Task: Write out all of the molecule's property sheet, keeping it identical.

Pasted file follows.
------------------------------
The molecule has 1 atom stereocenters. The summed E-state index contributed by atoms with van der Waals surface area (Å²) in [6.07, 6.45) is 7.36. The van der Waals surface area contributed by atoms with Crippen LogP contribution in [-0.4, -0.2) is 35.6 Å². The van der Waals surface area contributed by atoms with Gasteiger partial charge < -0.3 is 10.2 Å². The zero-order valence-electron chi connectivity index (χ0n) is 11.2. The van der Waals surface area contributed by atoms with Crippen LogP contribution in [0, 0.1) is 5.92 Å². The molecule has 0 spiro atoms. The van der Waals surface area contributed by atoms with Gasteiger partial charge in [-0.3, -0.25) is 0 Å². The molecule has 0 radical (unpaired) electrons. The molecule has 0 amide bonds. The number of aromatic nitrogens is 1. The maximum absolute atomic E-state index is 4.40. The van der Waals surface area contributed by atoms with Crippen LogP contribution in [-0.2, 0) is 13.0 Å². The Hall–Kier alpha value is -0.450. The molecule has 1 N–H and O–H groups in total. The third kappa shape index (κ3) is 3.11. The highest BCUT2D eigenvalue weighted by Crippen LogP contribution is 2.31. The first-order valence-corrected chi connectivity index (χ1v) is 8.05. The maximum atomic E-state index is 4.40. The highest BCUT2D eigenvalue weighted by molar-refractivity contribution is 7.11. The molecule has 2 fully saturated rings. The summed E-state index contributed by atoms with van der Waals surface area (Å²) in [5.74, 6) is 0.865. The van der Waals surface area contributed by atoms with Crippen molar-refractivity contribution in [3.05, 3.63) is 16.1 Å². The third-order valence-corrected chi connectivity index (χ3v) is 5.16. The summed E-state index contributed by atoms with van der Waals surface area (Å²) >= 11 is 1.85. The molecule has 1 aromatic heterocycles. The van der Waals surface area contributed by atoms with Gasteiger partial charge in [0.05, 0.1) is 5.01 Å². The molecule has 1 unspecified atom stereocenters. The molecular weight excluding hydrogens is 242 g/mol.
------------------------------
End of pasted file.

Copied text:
The molecule has 1 atom stereocenters. The summed E-state index contributed by atoms with van der Waals surface area (Å²) in [6.07, 6.45) is 7.36. The van der Waals surface area contributed by atoms with Crippen LogP contribution in [-0.4, -0.2) is 35.6 Å². The van der Waals surface area contributed by atoms with Gasteiger partial charge < -0.3 is 10.2 Å². The zero-order valence-electron chi connectivity index (χ0n) is 11.2. The van der Waals surface area contributed by atoms with Crippen LogP contribution in [0, 0.1) is 5.92 Å². The molecule has 0 spiro atoms. The van der Waals surface area contributed by atoms with Gasteiger partial charge in [-0.3, -0.25) is 0 Å². The molecule has 0 radical (unpaired) electrons. The molecule has 0 amide bonds. The number of aromatic nitrogens is 1. The maximum absolute atomic E-state index is 4.40. The van der Waals surface area contributed by atoms with Crippen LogP contribution in [-0.2, 0) is 13.0 Å². The Hall–Kier alpha value is -0.450. The molecule has 1 N–H and O–H groups in total. The third kappa shape index (κ3) is 3.11. The highest BCUT2D eigenvalue weighted by Crippen LogP contribution is 2.31. The first-order valence-corrected chi connectivity index (χ1v) is 8.05. The maximum atomic E-state index is 4.40. The highest BCUT2D eigenvalue weighted by molar-refractivity contribution is 7.11. The molecule has 2 fully saturated rings. The summed E-state index contributed by atoms with van der Waals surface area (Å²) in [5.74, 6) is 0.865. The van der Waals surface area contributed by atoms with Crippen molar-refractivity contribution in [3.05, 3.63) is 16.1 Å². The third-order valence-corrected chi connectivity index (χ3v) is 5.16. The summed E-state index contributed by atoms with van der Waals surface area (Å²) >= 11 is 1.85. The molecule has 1 aromatic heterocycles. The van der Waals surface area contributed by atoms with Gasteiger partial charge in [0.05, 0.1) is 5.01 Å². The molecule has 1 unspecified atom stereocenters. The molecular weight excluding hydrogens is 242 g/mol.